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Bio-Chip/Time Travel


Super Moderator
"Bio-chip implant arrives for cashless transactions Announcement at global security confab unveils syringe-injectable ID microchip." (Announcement in Technology/Sciences Journal)

The bio-chip implants now being developed will be capable of communicating with a computer to perform specific functions as in opening doors, starting the car, windows, etc.

Searching the web will provide plenty of information regarding where the bio-chip industry is and what projects they are working on. The far reaching ideal (as mentioned in an article in the late 1980's ) is for a version of the chip that interfaces directly with the brain. It develops a symbiotic relationship and can retrieve or download information to an external memory device/computer...

Brain-Machine Interfaces
By Antonio Regalado

Source: Technology Review

January/February 2001

Belle, a nocturnal owl monkey small enough to fit comfortably in a coat pocket, blinks her outsized eyes as a technician plugs four connectors into sockets installed in the top of her skull. In the next room, measurements of the electrical signals from some 90 neurons in Belle's brain pulse across a computer screen. Recorded from four separate areas of Belle's cerebral cortex, the signals provide a window into what her brain is doing as she reaches to touch one of four assigned buttons to earn her reward-a few drops of apple juice. Miguel Nicolelis, a Duke University neurobiologist who is pioneering the use of neural implants to study the brain, points proudly to the captured data on the computer monitor and says: "This readout is one of a kind in the world."

The same might be said of Nicolelis, who is a leader in a competitive and highly significant field. Only about a half-dozen teams around the world are pursuing the same goals: gaining a better understanding of how the mind works and then using that knowledge to build implant systems that would make brain control of computers and other machines possible. Nicolelis terms such systems "hybrid brain-machine interfaces" or HBMIs. Recently, working with the Laboratory for Human and Machine Haptics at MIT, he scored an important first on the HBMI front, sending signals from individual neurons in Belle's brain to a robot, which used the data to mimic the monkey's arm movements in real time.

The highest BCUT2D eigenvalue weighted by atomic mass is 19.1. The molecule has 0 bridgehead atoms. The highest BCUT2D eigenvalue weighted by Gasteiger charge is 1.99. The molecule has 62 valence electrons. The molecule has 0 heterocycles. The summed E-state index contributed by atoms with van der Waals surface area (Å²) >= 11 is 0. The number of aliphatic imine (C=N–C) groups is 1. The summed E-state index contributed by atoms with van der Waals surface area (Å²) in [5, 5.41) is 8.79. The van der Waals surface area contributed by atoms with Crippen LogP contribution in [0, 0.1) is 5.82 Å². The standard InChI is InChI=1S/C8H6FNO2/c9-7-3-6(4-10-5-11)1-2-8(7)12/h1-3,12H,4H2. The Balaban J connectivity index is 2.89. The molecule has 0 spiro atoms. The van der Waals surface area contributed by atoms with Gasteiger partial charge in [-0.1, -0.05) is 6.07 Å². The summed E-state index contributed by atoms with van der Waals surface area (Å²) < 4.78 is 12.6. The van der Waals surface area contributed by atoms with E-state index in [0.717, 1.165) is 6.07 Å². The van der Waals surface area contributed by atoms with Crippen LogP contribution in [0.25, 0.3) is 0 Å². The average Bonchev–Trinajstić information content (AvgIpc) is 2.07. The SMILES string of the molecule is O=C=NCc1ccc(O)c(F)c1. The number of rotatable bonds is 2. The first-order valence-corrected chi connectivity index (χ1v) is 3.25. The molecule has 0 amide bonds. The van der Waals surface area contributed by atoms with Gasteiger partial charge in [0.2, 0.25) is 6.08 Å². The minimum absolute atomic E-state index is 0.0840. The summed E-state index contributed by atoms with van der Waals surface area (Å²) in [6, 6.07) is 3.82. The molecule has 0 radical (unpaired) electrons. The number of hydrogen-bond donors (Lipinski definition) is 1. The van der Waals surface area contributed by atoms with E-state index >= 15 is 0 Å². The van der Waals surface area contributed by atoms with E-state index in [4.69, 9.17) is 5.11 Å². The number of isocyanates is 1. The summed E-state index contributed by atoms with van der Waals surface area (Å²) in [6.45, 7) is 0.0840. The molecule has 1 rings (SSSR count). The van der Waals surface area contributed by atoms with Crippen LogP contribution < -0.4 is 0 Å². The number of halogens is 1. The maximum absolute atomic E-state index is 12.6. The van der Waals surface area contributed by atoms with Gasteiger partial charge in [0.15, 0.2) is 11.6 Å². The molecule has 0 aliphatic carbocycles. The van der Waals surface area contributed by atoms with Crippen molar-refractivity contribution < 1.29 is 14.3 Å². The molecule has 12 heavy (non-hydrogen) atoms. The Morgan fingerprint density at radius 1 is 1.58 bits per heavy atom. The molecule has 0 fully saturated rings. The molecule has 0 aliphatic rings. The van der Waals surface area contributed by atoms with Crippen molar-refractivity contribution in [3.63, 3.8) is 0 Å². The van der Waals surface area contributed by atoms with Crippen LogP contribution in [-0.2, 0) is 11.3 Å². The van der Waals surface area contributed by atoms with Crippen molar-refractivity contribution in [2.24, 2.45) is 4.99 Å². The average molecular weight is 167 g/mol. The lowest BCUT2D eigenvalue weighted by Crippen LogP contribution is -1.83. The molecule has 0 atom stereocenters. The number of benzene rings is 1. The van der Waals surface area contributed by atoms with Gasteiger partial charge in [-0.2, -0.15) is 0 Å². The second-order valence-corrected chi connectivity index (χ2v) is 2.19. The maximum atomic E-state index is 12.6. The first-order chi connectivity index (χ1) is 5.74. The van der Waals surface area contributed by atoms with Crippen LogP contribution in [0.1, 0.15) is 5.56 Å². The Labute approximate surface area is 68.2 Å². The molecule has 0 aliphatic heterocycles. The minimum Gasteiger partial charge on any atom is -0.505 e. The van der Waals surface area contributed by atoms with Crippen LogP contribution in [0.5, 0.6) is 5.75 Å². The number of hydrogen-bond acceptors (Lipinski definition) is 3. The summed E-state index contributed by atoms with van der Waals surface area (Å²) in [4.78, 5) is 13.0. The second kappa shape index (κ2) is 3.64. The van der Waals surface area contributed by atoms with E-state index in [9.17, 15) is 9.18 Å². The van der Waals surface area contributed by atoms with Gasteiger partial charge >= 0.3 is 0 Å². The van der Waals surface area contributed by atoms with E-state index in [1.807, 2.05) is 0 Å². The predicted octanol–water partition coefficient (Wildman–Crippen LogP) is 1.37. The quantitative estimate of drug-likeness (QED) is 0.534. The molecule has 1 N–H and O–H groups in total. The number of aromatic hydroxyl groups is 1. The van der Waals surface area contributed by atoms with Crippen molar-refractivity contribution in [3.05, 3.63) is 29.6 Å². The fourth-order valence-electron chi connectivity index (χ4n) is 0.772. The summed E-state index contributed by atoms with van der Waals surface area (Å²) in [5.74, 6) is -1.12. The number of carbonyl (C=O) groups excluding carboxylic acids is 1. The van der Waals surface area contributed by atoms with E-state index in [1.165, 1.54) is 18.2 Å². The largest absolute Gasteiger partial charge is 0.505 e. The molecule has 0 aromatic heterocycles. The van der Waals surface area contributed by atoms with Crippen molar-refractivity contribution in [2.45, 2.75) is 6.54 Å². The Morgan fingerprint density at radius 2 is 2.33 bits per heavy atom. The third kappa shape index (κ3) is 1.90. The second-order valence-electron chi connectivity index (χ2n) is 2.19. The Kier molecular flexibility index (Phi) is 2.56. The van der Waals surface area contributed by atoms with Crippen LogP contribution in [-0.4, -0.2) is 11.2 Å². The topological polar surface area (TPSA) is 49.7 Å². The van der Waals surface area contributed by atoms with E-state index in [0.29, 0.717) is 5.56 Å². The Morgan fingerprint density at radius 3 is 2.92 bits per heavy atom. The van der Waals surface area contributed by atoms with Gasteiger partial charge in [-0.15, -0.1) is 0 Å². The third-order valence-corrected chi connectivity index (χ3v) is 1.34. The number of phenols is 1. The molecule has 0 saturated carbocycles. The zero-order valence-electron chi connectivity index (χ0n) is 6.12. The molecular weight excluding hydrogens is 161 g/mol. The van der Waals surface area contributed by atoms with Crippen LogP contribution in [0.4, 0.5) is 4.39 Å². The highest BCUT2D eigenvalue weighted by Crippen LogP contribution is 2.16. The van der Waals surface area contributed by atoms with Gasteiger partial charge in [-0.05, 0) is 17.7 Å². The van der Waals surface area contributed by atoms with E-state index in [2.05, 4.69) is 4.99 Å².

In the long run, Nicolelis predicts that HBMIs will allow human brains to control artificial devices designed to restore lost sensory and motor functions. Paralysis sufferers, for example, might gain control over a motorized wheelchair or a prosthetic arm-perhaps even regain control over their own limbs. "Imagine," says Nicolelis, "if someone could do for the brain what the pacemaker did for the heart." And, in much the same way that a musician grows to feel that her instrument is a part of her own body, Nicolelis believes the brain will prove capable of readily assimilating human-made devices.

Ongoing experiments in other labs are showing that this idea is credible. At Emory University, neurologist Phillip Kennedy has helped severely paralyzed people communicate via a brain implant that allows them to move a cursor on a computer screen (see "Mind Over Muscles," TR March/April 2000). And implants may also shed light on some of the brain's unresolved mysteries. Nicolelis and other neuroscientists still know relatively little about how the electrical and chemical signals emitted by the brain's millions of neurons let us perceive color and smell, or give rise to the precise movements of Brazilian soccer players-whose photos adorn the walls of the São Paolo native's office. "We don't have a finished model of how the brain works," says Nicolelis. "All we have are first impressions."